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I was a peer reviewer for a paper that I did not find credible. The data were archived after the paper was published and show many curious or impossible (non-integer counts for example) patterns. I believe the data to be falsified and/or fabricated. I have been publishing my finding on my blog.

One figure, an ordination, is impossible to replicate. Most of the points are correctly located, but some, mostly outliers, are omitted or moved. Different points are omitted or moved in the two versions in the manuscripts I reviewed and the published version of this figure.

This apparent tampering make the relationships in the data appear much stronger than is justified.

I want to publish my findings, including the two manuscript versions of the figure as the inconsistencies between them and the published strengthens my suspicions of malpractice.

Does my duty to expose malpractice supersede my duty to maintain peer review confidentiality?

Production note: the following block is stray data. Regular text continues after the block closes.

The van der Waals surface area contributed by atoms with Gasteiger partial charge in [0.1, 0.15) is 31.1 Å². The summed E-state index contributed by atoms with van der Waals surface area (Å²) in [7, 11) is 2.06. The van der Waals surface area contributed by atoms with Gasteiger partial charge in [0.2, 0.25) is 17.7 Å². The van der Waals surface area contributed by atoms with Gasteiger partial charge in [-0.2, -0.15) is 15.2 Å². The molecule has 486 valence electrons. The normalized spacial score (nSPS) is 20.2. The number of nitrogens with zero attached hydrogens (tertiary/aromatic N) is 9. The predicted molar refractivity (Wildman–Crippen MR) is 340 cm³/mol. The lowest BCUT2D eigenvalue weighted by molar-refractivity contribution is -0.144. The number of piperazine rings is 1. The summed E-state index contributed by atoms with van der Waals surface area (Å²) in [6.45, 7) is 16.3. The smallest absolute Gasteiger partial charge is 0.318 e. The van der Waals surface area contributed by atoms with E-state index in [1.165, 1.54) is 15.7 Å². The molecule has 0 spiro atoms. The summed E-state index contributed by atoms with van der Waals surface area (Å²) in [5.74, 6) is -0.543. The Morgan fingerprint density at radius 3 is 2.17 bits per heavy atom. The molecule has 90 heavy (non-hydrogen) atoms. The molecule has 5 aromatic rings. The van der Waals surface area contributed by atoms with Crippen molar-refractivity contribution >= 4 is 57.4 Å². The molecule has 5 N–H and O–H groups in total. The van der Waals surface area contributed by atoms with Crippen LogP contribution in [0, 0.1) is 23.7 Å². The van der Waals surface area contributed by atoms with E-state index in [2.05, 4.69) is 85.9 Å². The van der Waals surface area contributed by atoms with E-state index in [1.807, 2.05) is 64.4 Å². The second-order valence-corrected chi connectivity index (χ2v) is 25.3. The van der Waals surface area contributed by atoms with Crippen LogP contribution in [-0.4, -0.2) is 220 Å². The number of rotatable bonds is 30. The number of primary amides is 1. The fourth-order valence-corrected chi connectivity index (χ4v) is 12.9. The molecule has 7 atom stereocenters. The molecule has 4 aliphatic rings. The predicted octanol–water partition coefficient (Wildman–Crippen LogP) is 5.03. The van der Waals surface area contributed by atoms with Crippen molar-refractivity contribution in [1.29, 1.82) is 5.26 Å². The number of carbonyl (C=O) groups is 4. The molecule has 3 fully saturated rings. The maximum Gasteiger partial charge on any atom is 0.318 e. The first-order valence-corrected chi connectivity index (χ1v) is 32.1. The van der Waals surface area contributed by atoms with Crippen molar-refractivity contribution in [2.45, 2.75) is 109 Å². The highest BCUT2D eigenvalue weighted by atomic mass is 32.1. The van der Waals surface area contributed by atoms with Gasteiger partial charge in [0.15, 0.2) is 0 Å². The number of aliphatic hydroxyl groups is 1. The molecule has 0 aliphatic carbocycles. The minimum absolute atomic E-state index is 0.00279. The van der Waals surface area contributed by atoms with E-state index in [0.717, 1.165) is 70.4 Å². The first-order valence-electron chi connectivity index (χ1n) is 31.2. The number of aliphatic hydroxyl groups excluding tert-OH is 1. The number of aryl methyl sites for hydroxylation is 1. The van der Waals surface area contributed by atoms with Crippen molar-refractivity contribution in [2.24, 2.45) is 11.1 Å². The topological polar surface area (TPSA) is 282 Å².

I have taken my concerns to the Editor, who is not interested.

1 Answer 1

That's a tricky question. I will try to give you my humble advice.

First, document every step and be sure that your statements are true. If you have some suspicion, you can also present that, but state that you only have such suspicion.

Second, write again to the editor telling him/her that in good faith you believe the study is fabricated, and it will undermine the journal credibility. If you do that after publication, the damage to the scholarly literature will be even larger.

Third, tell the editor your plan. For instance, you can tell him/her that if he does not act swiftly within 30 days, you will inform, without divulging too much details, of the situation, his/her insitution, as well as the authors' institutions and the publisher.

Fourth, if the above does not work (it should), then proceed and be ready to defend thoroughly your argument.